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Etezadi, H.; Eshkabilov, S. Control Algorithms of Agriculture Autonomous All-Terrain Vehicles. Encyclopedia. Available online: https://encyclopedia.pub/entry/55261 (accessed on 15 April 2024).
Etezadi H, Eshkabilov S. Control Algorithms of Agriculture Autonomous All-Terrain Vehicles. Encyclopedia. Available at: https://encyclopedia.pub/entry/55261. Accessed April 15, 2024.
Etezadi, Hamed, Sulaymon Eshkabilov. "Control Algorithms of Agriculture Autonomous All-Terrain Vehicles" Encyclopedia, https://encyclopedia.pub/entry/55261 (accessed April 15, 2024).
Etezadi, H., & Eshkabilov, S. (2024, February 21). Control Algorithms of Agriculture Autonomous All-Terrain Vehicles. In Encyclopedia. https://encyclopedia.pub/entry/55261
Etezadi, Hamed and Sulaymon Eshkabilov. "Control Algorithms of Agriculture Autonomous All-Terrain Vehicles." Encyclopedia. Web. 21 February, 2024.
Control Algorithms of Agriculture Autonomous All-Terrain Vehicles
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This review paper discusses the development trends of agricultural autonomous all-terrain vehicles (AATVs) from four cornerstones, such as (1) control strategy and algorithms, (2) sensors, (3) data communication tools and systems, and (4) controllers and actuators, based on 221 papers published in peer-reviewed journals for 1960–2023. The paper highlights a comparative analysis of commonly employed control methods and algorithms by highlighting their advantages and disadvantages. It gives comparative analyses of sensors, data communication tools, actuators, and hardware-embedded controllers. In recent years, many novel developments in AATVs have been made due to advancements in wireless and remote communication, high-speed data processors, sensors, computer vision, and broader applications of AI tools. Technical advancements in fully autonomous control of AATVs remain limited, requiring research into accurate estimation of terrain mechanics, identifying uncertainties, and making fast and accurate decisions, as well as utilizing wireless communication and edge cloud computing. Furthermore, most of the developments are at the research level and have many practical limitations due to terrain and weather conditions.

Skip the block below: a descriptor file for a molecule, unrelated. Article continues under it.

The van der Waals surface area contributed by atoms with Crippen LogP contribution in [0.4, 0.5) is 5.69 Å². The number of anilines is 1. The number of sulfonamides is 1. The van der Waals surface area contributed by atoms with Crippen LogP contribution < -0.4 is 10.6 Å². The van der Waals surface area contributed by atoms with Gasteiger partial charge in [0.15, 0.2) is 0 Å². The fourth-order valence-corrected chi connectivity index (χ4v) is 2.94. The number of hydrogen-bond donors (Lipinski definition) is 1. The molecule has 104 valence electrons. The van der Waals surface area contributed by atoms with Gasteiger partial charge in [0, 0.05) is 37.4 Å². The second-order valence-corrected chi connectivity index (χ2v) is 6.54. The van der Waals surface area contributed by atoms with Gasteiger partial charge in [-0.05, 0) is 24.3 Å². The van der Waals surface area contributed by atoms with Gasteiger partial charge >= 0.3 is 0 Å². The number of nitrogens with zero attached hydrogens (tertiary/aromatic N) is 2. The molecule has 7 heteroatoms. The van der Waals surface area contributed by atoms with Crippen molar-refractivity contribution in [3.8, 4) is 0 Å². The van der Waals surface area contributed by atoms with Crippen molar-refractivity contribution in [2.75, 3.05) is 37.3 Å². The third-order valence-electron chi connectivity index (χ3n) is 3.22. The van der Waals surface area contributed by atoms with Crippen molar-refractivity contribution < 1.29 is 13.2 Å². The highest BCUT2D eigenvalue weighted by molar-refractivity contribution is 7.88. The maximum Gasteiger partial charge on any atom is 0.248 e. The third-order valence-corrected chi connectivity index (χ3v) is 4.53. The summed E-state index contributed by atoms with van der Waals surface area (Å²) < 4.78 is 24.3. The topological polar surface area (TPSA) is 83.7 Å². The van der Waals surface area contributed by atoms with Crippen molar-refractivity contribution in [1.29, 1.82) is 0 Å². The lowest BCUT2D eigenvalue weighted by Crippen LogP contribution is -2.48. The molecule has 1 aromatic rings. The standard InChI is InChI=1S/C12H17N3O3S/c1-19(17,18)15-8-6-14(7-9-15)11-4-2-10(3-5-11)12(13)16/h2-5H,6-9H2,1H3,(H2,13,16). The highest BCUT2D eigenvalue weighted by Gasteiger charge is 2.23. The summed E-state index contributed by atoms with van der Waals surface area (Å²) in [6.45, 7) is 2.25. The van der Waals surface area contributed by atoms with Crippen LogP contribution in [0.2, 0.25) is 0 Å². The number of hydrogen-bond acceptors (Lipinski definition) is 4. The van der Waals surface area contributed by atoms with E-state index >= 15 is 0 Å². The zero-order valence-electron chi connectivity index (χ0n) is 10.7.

all-terrain vehicles control algorithm sensor actuator autonomous vehicles agricultural ATVs

1. Introduction